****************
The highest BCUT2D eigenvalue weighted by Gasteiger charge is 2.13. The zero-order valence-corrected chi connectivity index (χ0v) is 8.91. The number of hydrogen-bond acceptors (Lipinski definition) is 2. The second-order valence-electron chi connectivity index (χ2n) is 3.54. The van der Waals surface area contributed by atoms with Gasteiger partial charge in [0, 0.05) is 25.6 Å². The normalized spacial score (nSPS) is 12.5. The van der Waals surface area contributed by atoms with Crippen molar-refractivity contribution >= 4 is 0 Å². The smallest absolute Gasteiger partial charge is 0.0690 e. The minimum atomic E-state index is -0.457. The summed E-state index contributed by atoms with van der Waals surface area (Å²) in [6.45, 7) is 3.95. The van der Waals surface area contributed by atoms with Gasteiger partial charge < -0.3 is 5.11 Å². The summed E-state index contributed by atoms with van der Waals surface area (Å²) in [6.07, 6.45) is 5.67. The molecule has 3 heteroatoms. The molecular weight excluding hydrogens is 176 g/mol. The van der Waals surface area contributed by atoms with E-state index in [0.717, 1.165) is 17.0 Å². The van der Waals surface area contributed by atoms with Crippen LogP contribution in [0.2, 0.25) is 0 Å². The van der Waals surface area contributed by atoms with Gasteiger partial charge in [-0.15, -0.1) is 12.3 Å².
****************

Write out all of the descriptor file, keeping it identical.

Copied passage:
The highest BCUT2D eigenvalue weighted by Gasteiger charge is 2.13. The zero-order valence-corrected chi connectivity index (χ0v) is 8.91. The number of hydrogen-bond acceptors (Lipinski definition) is 2. The second-order valence-electron chi connectivity index (χ2n) is 3.54. The van der Waals surface area contributed by atoms with Gasteiger partial charge in [0, 0.05) is 25.6 Å². The normalized spacial score (nSPS) is 12.5. The van der Waals surface area contributed by atoms with Crippen molar-refractivity contribution >= 4 is 0 Å². The smallest absolute Gasteiger partial charge is 0.0690 e. The minimum atomic E-state index is -0.457. The summed E-state index contributed by atoms with van der Waals surface area (Å²) in [6.45, 7) is 3.95. The van der Waals surface area contributed by atoms with Gasteiger partial charge < -0.3 is 5.11 Å². The summed E-state index contributed by atoms with van der Waals surface area (Å²) in [6.07, 6.45) is 5.67. The molecule has 3 heteroatoms. The molecular weight excluding hydrogens is 176 g/mol. The van der Waals surface area contributed by atoms with E-state index in [0.717, 1.165) is 17.0 Å². The van der Waals surface area contributed by atoms with Crippen LogP contribution in [0.2, 0.25) is 0 Å². The van der Waals surface area contributed by atoms with Gasteiger partial charge in [-0.15, -0.1) is 12.3 Å².